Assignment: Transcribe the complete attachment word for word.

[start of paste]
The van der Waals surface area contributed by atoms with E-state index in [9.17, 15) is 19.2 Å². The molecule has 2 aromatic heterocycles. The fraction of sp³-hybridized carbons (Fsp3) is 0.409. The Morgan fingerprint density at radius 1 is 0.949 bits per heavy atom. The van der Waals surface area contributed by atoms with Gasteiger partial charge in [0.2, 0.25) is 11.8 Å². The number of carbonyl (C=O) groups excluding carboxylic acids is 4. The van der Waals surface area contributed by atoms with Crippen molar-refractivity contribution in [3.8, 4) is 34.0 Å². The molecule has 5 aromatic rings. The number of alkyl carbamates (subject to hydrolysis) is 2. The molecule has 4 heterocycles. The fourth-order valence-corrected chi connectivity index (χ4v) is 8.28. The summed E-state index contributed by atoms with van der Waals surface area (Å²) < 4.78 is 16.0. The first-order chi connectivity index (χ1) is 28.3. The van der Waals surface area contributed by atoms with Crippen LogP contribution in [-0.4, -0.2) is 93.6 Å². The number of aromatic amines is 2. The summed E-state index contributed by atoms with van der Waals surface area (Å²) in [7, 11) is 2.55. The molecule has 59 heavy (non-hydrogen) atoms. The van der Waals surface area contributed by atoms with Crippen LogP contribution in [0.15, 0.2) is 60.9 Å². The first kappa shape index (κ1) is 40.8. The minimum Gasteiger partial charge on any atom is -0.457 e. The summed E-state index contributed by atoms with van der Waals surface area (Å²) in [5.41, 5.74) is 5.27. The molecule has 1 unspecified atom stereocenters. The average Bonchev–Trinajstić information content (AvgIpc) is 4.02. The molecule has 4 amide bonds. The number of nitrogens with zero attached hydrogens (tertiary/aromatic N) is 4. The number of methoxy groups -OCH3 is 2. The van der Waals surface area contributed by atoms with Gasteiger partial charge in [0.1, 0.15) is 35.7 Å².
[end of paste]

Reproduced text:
The van der Waals surface area contributed by atoms with E-state index in [9.17, 15) is 19.2 Å². The molecule has 2 aromatic heterocycles. The fraction of sp³-hybridized carbons (Fsp3) is 0.409. The Morgan fingerprint density at radius 1 is 0.949 bits per heavy atom. The van der Waals surface area contributed by atoms with Gasteiger partial charge in [0.2, 0.25) is 11.8 Å². The number of carbonyl (C=O) groups excluding carboxylic acids is 4. The van der Waals surface area contributed by atoms with Crippen molar-refractivity contribution in [3.8, 4) is 34.0 Å². The molecule has 5 aromatic rings. The number of alkyl carbamates (subject to hydrolysis) is 2. The molecule has 4 heterocycles. The fourth-order valence-corrected chi connectivity index (χ4v) is 8.28. The summed E-state index contributed by atoms with van der Waals surface area (Å²) < 4.78 is 16.0. The first-order chi connectivity index (χ1) is 28.3. The van der Waals surface area contributed by atoms with Crippen LogP contribution in [-0.4, -0.2) is 93.6 Å². The number of aromatic amines is 2. The summed E-state index contributed by atoms with van der Waals surface area (Å²) in [7, 11) is 2.55. The molecule has 59 heavy (non-hydrogen) atoms. The van der Waals surface area contributed by atoms with Crippen LogP contribution in [0.15, 0.2) is 60.9 Å². The first kappa shape index (κ1) is 40.8. The minimum Gasteiger partial charge on any atom is -0.457 e. The summed E-state index contributed by atoms with van der Waals surface area (Å²) in [5.41, 5.74) is 5.27. The molecule has 1 unspecified atom stereocenters. The average Bonchev–Trinajstić information content (AvgIpc) is 4.02. The molecule has 4 amide bonds. The number of nitrogens with zero attached hydrogens (tertiary/aromatic N) is 4. The number of methoxy groups -OCH3 is 2. The van der Waals surface area contributed by atoms with Gasteiger partial charge in [0.1, 0.15) is 35.7 Å².